If you witness the police arresting someone, is it legal to videotape the proceeding? Can you take photos? What about audio recordings? These are all good questions to ask before taking action.
You’ve probably seen it on cop shows or Law & Order or Blue Bloods. A cop makes an arrest, a crowd gathers and one of the officers yells “shut that off”. Do you have a legal right to video the arrest?
According to your 1st Amendment rights, yes you do. It may vary from state to state concerning audio recordings. Taking photographs and videos of things that are plainly visible from public spaces is your constitutional right. That includes federal buildings, transportation facilities, and police and other government officials carrying out their duties. Unfortunately, law enforcement officers often order people to stop taking photographs or video in public places, and sometimes harass, detain or even arrest people who use their cameras or cell phone recording devices in public.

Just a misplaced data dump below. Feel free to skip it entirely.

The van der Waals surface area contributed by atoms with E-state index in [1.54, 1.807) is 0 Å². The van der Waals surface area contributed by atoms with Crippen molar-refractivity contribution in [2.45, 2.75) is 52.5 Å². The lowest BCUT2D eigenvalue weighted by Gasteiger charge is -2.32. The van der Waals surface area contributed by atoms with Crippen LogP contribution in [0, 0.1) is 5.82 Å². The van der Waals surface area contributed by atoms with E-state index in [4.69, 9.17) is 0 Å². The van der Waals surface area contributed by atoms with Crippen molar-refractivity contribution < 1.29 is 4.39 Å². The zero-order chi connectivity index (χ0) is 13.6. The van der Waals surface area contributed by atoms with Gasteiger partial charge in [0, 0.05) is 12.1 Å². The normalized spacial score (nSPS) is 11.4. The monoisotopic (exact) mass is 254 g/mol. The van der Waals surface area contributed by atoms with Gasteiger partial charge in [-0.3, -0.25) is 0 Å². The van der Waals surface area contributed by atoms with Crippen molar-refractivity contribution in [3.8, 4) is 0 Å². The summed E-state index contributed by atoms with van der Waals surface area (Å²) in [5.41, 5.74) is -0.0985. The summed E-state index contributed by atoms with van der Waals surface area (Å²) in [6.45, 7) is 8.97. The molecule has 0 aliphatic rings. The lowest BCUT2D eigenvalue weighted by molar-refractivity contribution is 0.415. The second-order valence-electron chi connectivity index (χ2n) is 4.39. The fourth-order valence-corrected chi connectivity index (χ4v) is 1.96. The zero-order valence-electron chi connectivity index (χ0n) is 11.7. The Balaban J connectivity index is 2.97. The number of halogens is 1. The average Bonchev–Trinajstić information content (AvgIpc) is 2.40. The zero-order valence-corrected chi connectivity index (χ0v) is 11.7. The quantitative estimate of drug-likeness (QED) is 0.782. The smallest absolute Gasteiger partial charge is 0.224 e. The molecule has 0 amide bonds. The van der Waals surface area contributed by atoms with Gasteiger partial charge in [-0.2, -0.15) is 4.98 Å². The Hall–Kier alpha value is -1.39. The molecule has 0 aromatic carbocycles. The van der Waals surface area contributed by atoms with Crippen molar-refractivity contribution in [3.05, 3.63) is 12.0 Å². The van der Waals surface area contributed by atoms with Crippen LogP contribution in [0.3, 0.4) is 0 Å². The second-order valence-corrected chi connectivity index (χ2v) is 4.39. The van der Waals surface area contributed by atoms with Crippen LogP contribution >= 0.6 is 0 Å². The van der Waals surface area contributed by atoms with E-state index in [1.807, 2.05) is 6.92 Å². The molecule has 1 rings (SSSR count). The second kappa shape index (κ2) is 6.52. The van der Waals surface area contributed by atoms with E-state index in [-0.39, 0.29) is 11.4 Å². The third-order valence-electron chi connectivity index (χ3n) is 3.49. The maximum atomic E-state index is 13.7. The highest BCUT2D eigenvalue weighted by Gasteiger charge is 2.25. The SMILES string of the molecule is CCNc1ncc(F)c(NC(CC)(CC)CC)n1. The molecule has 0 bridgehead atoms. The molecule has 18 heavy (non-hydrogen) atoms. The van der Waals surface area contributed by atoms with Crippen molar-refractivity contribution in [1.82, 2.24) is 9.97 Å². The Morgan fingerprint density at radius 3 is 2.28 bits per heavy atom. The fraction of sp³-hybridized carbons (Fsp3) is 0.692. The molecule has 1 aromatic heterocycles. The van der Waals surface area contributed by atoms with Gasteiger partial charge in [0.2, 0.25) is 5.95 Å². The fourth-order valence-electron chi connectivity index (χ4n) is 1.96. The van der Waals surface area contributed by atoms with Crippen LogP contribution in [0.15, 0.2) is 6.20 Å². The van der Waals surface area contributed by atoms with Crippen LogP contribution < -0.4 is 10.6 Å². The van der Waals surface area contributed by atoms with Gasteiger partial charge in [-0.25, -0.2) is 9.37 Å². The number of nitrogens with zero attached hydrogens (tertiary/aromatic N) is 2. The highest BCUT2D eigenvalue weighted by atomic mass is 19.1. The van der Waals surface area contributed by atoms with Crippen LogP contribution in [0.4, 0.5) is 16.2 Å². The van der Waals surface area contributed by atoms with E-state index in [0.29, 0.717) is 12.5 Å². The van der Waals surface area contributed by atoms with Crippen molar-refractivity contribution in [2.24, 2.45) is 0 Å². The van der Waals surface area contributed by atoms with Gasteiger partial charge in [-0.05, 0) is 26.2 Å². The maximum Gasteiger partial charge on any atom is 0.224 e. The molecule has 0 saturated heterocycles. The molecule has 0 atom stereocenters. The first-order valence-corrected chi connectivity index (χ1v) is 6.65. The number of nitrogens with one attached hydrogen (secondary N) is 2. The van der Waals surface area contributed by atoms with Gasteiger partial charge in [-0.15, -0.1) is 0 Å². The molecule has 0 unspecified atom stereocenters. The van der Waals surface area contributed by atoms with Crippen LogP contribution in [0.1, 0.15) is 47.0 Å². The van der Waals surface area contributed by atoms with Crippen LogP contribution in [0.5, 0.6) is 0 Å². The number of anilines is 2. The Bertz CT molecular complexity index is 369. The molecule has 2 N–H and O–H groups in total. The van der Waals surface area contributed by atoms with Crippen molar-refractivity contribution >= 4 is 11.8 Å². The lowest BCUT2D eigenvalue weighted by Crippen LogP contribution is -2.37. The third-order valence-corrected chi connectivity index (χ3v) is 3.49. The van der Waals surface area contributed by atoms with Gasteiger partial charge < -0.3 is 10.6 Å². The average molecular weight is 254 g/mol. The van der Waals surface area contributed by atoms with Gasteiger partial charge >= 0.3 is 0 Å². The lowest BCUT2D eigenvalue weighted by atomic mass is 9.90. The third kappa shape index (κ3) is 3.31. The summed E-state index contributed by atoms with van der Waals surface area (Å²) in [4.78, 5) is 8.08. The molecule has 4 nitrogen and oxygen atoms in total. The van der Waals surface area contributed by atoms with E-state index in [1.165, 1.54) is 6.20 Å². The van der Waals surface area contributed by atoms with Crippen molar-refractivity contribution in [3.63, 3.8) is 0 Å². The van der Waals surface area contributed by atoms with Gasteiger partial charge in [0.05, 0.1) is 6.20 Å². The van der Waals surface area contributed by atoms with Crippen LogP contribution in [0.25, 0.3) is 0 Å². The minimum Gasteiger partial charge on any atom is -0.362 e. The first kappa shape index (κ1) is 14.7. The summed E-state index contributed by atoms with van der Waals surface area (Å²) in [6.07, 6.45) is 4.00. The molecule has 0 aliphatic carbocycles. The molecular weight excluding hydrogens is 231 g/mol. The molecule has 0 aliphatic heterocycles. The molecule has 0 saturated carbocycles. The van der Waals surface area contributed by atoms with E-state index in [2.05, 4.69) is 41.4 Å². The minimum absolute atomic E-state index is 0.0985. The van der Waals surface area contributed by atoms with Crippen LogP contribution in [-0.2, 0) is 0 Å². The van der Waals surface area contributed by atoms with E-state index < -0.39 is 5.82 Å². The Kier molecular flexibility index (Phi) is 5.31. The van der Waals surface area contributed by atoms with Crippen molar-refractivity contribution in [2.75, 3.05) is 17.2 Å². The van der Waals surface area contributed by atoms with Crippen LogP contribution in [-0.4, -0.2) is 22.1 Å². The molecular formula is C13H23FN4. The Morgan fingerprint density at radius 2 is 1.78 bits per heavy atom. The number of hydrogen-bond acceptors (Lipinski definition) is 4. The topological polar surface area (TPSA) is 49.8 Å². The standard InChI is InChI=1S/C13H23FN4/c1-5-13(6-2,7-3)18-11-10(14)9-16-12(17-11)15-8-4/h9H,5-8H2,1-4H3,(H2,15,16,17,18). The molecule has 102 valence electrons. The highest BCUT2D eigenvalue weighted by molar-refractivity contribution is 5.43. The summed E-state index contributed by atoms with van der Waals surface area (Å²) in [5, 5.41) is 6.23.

When in outdoor public spaces where you are legally present, you have the right to capture any image that is in plain view. That includes pictures and videos of federal buildings, transportation facilities (including airports), and police officers.
- When you are on private property, the property owner sets the rules about the taking of photographs or videos. If you disobey property owners’ rules, they can order you off their property (and have you arrested for trespassing if you do not comply).
- Police should not order you to stop taking pictures or video. Under no circumstances should they demand that you delete your photographs or video.
- Police officers may order citizens to cease activities that are truly interfering with legitimate law enforcement operations. In general, a court will trust an officer’s judgment about what is “interfering” more than yours. So if an officer orders you to stand back, do so.
Be smart about it. If an officer tells you to stop, it’s a good idea to comply. You don’t want to get arrested for resisting or obstructing. However, the Supreme Court has ruled that police do not have the right to search a cell phone without a warrant. Use common sense and know your legal rights when recording events in public places.